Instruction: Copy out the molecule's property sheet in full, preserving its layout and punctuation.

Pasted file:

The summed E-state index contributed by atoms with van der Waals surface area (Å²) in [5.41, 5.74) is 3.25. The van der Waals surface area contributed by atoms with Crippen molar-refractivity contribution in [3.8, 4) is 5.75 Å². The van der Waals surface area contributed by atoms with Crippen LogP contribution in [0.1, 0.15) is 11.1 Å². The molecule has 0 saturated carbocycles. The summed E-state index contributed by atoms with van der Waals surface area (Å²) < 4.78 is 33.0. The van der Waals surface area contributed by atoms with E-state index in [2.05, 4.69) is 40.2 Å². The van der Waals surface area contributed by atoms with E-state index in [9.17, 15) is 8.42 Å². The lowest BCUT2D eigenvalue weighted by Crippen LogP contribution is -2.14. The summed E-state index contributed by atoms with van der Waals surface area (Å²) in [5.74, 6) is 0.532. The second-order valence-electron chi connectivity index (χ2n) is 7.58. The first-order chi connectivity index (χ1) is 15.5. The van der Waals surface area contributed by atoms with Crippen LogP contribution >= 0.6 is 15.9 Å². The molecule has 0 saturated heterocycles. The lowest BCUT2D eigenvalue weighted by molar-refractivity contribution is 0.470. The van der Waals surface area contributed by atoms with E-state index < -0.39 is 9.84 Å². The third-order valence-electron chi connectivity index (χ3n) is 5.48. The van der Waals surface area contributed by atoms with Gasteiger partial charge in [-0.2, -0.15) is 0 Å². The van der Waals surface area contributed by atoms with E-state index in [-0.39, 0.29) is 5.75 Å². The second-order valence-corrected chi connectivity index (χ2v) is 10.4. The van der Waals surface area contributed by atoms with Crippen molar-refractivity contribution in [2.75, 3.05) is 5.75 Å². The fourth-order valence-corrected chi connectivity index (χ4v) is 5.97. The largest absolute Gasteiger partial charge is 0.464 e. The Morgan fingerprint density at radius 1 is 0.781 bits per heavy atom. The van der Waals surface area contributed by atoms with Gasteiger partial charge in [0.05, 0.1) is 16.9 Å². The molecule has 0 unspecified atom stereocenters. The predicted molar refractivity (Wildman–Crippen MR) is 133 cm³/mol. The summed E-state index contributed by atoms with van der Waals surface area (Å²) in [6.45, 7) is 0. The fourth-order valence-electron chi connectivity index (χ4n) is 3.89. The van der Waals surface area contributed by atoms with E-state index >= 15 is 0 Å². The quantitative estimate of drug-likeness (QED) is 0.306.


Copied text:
The summed E-state index contributed by atoms with van der Waals surface area (Å²) in [5.41, 5.74) is 3.25. The van der Waals surface area contributed by atoms with Crippen molar-refractivity contribution in [3.8, 4) is 5.75 Å². The van der Waals surface area contributed by atoms with Crippen LogP contribution in [0.1, 0.15) is 11.1 Å². The molecule has 0 saturated carbocycles. The summed E-state index contributed by atoms with van der Waals surface area (Å²) < 4.78 is 33.0. The van der Waals surface area contributed by atoms with E-state index in [2.05, 4.69) is 40.2 Å². The van der Waals surface area contributed by atoms with E-state index in [9.17, 15) is 8.42 Å². The lowest BCUT2D eigenvalue weighted by Crippen LogP contribution is -2.14. The summed E-state index contributed by atoms with van der Waals surface area (Å²) in [5.74, 6) is 0.532. The second-order valence-electron chi connectivity index (χ2n) is 7.58. The first-order chi connectivity index (χ1) is 15.5. The van der Waals surface area contributed by atoms with Crippen LogP contribution >= 0.6 is 15.9 Å². The molecule has 0 saturated heterocycles. The lowest BCUT2D eigenvalue weighted by molar-refractivity contribution is 0.470. The van der Waals surface area contributed by atoms with E-state index < -0.39 is 9.84 Å². The third-order valence-electron chi connectivity index (χ3n) is 5.48. The van der Waals surface area contributed by atoms with Gasteiger partial charge in [-0.2, -0.15) is 0 Å². The van der Waals surface area contributed by atoms with E-state index in [-0.39, 0.29) is 5.75 Å². The second-order valence-corrected chi connectivity index (χ2v) is 10.4. The van der Waals surface area contributed by atoms with Crippen molar-refractivity contribution in [2.75, 3.05) is 5.75 Å². The fourth-order valence-corrected chi connectivity index (χ4v) is 5.97. The largest absolute Gasteiger partial charge is 0.464 e. The Morgan fingerprint density at radius 1 is 0.781 bits per heavy atom. The van der Waals surface area contributed by atoms with Gasteiger partial charge in [0.05, 0.1) is 16.9 Å². The molecule has 0 unspecified atom stereocenters. The predicted molar refractivity (Wildman–Crippen MR) is 133 cm³/mol. The summed E-state index contributed by atoms with van der Waals surface area (Å²) in [6.45, 7) is 0. The fourth-order valence-electron chi connectivity index (χ4n) is 3.89. The van der Waals surface area contributed by atoms with E-state index >= 15 is 0 Å². The quantitative estimate of drug-likeness (QED) is 0.306.